The official press from The Sherwood Forest Faire:
“This season festival-goers will be transported to Sherwood Forest in 1190. Richard the Lion-hearted has recently succeeded his father, Henry II, as King of England. He has spent most of his reign in the Holy Lands recovering Jerusalem and the Holy Lands recently conquered by the Saracens under their General Saladin. After a brief homecoming last year, in 1189, good King Richard is away to the holy lands again, and England has been left for the miserly barons and earls to rule in his absence. Although King Richard promoted the old Sheriff of Nottingham to the front lines of his crusade, there is a new Sheriff in the county of Nottinghamshire. Once a fair-handed lawman, Sheriff de Greasby has adopted an interpretation of the law that is just as unfair and unscrupulous as his predecessor’s. He is demanding even higher taxes, and plans to make sure they are paid in silver or flesh. But Robin Hood’s band of “outlaws” remains united to right the wrongs of the Sheriff and his deputies—and to assure the rights of the common folk are upheld. Their task will not be easy, as the new Sheriff has hired the evil Sir Guy of Gisbourne to bring him Robin Hood’s head. Come watch the action unfold as Sherwood’s merry folk battle with the Sheriff and his henchmen!”
If you like fantasy roleplaying games, there’s a strong chance you might also attend or want to attend one or more of the various renaissance fairs that come to your town. The big one here in Texas is the Texas Renaissance Festival (TRF) held every fall in Plantersville, Texas. This year, I decided to check out the other ones in my area. A couple of weekends ago, I visited the Sherwood Forest Faire in McDade, Texas.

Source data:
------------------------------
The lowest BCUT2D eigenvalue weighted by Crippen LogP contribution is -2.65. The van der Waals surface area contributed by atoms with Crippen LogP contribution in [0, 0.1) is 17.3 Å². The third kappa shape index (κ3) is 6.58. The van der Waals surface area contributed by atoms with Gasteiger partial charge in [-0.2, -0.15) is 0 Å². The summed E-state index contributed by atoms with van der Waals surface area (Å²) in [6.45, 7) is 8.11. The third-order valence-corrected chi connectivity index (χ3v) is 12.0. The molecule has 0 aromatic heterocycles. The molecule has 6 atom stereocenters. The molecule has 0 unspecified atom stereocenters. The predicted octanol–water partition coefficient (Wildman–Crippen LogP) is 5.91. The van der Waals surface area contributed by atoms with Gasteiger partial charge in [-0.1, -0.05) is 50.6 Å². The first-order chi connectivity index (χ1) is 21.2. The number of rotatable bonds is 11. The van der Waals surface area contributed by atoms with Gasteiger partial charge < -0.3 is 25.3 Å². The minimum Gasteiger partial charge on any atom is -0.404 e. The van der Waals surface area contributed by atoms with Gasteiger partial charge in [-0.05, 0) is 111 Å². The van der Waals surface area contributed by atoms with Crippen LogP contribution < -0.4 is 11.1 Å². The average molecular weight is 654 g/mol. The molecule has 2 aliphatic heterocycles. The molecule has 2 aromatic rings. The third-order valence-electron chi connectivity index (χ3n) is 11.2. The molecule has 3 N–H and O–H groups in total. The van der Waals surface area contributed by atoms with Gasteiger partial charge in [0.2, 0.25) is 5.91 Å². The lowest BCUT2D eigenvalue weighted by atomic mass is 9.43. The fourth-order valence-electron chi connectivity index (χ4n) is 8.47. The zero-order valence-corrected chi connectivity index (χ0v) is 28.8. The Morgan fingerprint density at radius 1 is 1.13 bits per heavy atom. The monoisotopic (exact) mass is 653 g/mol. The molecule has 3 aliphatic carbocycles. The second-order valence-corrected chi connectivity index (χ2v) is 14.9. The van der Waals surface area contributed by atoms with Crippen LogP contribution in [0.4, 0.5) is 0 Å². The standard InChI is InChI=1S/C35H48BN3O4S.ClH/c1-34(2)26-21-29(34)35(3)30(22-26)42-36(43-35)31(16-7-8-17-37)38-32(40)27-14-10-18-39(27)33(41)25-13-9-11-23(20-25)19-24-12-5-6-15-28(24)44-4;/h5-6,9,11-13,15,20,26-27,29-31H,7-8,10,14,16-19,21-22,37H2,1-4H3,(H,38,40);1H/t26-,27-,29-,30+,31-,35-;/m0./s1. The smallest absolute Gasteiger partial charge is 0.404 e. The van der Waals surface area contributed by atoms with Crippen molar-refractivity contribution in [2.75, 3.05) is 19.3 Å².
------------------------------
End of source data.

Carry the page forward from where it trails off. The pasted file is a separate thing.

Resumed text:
I wasn’t sure what to expect as I got off the main highway and onto an unpaved and very rocky 1 mile back road to the fair. There were a number of cars ahead of me and a few behind so I figured I was on the right track. My only point of comparison to this point was the TRF and I quickly realized Sherwood was significantly smaller. I have to say I was a bit disappointed at the onset but thought I’d give it a chance. It’s kind of like driving a big SUV and downgrading to a nice but very much smaller car. They both have their charms but you initially miss driving the SUV.
As we walked in, the Saturday crowd was significantly smaller. I think even the word “crowd” is not the right descriptor. Medium sized gathering is probably more accurate. On the positive side, less people meant less standing in line for food and drink and more freedom to move around the shops.
We headed over to the Falconry Stage and watched “Sky Kings: Birds of Prey”. It was amazing to watch hawks, owls, and even a vulture swoop around us on command. These birds were close. One owl was flying so low that its wings brushed against the hair of my daughter’s friend. My picture isn’t quite in focus, but you can tell how low these birds were flying into the audience. Very entertaining! From there, we headed over to the Elven Hill Stage and watched one of my favorite festival artists: Wine and Alchemy. Their combination of costumes, world music, belly dancing, and general showmanship kept the audience delightfully enchanted. I certainly miss the days of E Muzeki which was the band that broke up and splintered into Wine and Alchemy and Circa Paleo.